Spain’s unionist prime minister has just given us an object lesson in how not to hold a country together

If ever a political leader has worked hard to dismember his own country, it is the Spanish prime minister Mariano Rajoy.

Provoking a crisis, pinning all on a regional election and refusing all concessions was a reckless gamble that stood no chance of achieving a new consensus. A narrow majority for remaining in Spain would have been little better. You don’t achieve national cohesion out of a zero sum game.

His crassest mistake was to criminalise the leaders of the biggest secessionist movement in Catalonia without even the excuse that they were apologists or protagonists  for violence like the Basque militants ETA and the Batasuna party. He can’t even release the Catalan politicians from gaol and allow their leader Carles Puigdemont  back in the country to resume his presidency. That’s in the hands of the independent courts, not his.

Although it spills over into Catalonia, the  Basque country remained  quiet through the political turbulence. Why? Because its people were exhausted by decades of intermittent violence and a continually faltering peace process. When Eta finally  hung up the guns due to a mixture of state pressure and popular demand, Madrid felt vindicated. The Basques seem satisfied with extensive tax autonomy.

This is what the Catalan majority  might have settled for. But a Madrid strapped for cash refused. Would an award of  sweeping tax powers now be too little, too late?

The election results makes a deal  fiendishly difficult. The combined independence movement retains its overall majority but with two fewer seats.

Combined unionists won the largest share of the vote and provide the largest party but no party won more than a quarter of the seats. The smallest and most militant seccessionists hold the balance of power.

Those of us with long memories of the Troubles shook our heads at the sight of baton-wielding Spanish police breaking into party offices and arresting duly elected Catalan government leaders.

For all its bitterness,  elected leaders opposed to violence in Ireland were imprisoned only at the height of the war of independence, when Arthur Griffith was among those  caught in the net.  ( I grant that Parnell’s earlier detention in Kilmainham in 1881 was doubtfully legal).  The first Dail was able to meet unmolested in the Mansion House. In more  recent times, local politicians from Hume to Paisley and Robinson  were arrested out of rioting and banned demonstrations – with the latter two actually serving short prison sentences.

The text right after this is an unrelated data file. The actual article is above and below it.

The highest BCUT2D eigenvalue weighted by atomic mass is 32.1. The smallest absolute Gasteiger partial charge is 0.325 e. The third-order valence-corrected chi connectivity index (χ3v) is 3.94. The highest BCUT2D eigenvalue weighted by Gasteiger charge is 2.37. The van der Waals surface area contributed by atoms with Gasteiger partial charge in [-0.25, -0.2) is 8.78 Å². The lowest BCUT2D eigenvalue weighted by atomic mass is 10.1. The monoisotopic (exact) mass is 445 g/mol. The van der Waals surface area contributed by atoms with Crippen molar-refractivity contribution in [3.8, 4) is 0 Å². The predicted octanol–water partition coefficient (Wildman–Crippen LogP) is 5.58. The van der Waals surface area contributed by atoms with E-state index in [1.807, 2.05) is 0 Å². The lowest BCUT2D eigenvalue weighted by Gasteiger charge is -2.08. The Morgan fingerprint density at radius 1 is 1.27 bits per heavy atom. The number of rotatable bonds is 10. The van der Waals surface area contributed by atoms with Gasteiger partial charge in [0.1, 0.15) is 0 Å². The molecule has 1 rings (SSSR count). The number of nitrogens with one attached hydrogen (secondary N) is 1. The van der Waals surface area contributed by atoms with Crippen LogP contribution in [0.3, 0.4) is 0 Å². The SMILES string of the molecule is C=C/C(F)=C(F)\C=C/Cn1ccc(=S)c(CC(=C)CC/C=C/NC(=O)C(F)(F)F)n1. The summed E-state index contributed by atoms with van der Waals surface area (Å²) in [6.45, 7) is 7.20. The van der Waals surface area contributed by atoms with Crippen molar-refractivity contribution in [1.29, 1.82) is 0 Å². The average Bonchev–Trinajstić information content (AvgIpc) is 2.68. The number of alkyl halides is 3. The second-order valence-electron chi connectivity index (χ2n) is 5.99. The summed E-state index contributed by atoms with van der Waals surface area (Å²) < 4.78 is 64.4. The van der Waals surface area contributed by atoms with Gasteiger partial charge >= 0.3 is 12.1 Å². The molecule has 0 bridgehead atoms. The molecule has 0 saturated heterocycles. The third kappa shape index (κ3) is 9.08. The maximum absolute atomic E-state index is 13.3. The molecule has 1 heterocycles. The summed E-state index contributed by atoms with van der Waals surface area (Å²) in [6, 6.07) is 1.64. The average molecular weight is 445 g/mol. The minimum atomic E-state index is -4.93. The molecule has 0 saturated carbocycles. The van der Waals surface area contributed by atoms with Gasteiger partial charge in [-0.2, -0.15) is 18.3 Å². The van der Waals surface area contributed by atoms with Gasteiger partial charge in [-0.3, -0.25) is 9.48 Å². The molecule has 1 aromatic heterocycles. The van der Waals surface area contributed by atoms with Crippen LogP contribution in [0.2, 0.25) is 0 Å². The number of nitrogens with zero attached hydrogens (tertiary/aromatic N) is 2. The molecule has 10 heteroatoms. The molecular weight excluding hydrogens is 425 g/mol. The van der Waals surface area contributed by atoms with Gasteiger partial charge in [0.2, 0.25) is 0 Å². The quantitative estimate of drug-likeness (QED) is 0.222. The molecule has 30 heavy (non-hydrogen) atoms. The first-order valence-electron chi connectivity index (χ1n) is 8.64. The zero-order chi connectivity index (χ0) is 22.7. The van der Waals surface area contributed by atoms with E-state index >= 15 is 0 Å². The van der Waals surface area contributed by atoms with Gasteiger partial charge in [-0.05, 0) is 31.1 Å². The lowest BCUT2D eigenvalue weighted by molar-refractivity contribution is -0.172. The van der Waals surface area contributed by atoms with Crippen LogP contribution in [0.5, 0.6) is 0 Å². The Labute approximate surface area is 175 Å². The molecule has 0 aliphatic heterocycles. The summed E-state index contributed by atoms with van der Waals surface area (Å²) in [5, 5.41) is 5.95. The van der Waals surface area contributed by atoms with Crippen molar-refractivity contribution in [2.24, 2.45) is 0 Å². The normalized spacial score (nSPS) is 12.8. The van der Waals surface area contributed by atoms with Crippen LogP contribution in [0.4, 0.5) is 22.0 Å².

After 1974, British policy increasingly differentiated between the advocacy of violence and its practice, with Sinn Fein eventually becoming the big beneficiary, despite the – shall we say- scepticism towards their tactic of separating themselves from the IRA.

If the Catalan crisis persists, the threat of violence may well be raised.

Spain like Great Britain is an amalgam of old kingdoms and regions which founded an empire. But there the comparisons run out. The key constitutional difference is that the historic British entities outside England retained an implied right of secession which has not been seriously challenged since Irish independence in 1921.

Unlike the UK Spain suffered centuries of stagnation punctuated by fitful small scale revolt and unstable government , culminating in the horrific civil war from 1936 to 39, which together with its vengeful aftermath claimed a million lives. Class and ideology were the main drivers. Surprisingly perhaps, the secessionist reflex was less prominent.

Unlike the UK. newly democratic Spain after the death of the dictator Franco outlawed regional seccession in its 1975 constitution, to guard against the novelty of democracy leading to the collapse of cohesion. All seemed fine, bolstered by a post- civil war culture based on “forgetting.”

But inevitably, wheels turned. Unemployment opened up strains between the centre and the richest region Catalonia.

In the rest of Spain, Rajoy’s hard line enjoyed a general support unimaginable in Britain today, as the history of our devolution shows.

After suffering a massive reverse, Rajoy has refused to call a snap national Spanish election. Will he hold on to direct rule for Catalonia in the hope that a regional government can’t be formed? The moderate majority now say they’ve abandoned unilateral independence and wish to negotiate with Madrid,  but they’re at the mercy of the extremists who refuse a deal.

Unionists at home will be gripped by the next gamble Rajoy must take, whatever he does. Has he learned from his mistakes, or learned nothing and forgotten nothing?

They’d  be very unwise to take any sort of inspiration from the Spanish prime minister.  He’s  been the biggest loser so far. His own party won only four seats. They were eclipsed by their right wing rivals. Pro-union Catalans rejected  the prime minister who  had blighted their common cause and their hopes of compromise with fellow Catalans.

Our own history shows that the chances of compromise are often faint and appear in quite a small window, before  they are submerged in a tide of violence.

 

 

 

 

 

 

 

Former BBC journalist and manager in Belfast, Manchester and London, Editor Spolight; Political Editor BBC NI; Current Affairs Commissioning editor BBC Radio 4; Editor Political and Parliamentary Programmes, BBC Westminster; former London Editor Belfast Telegraph. Hon Senior Research Fellow, The Constitution Unit, Univ Coll. London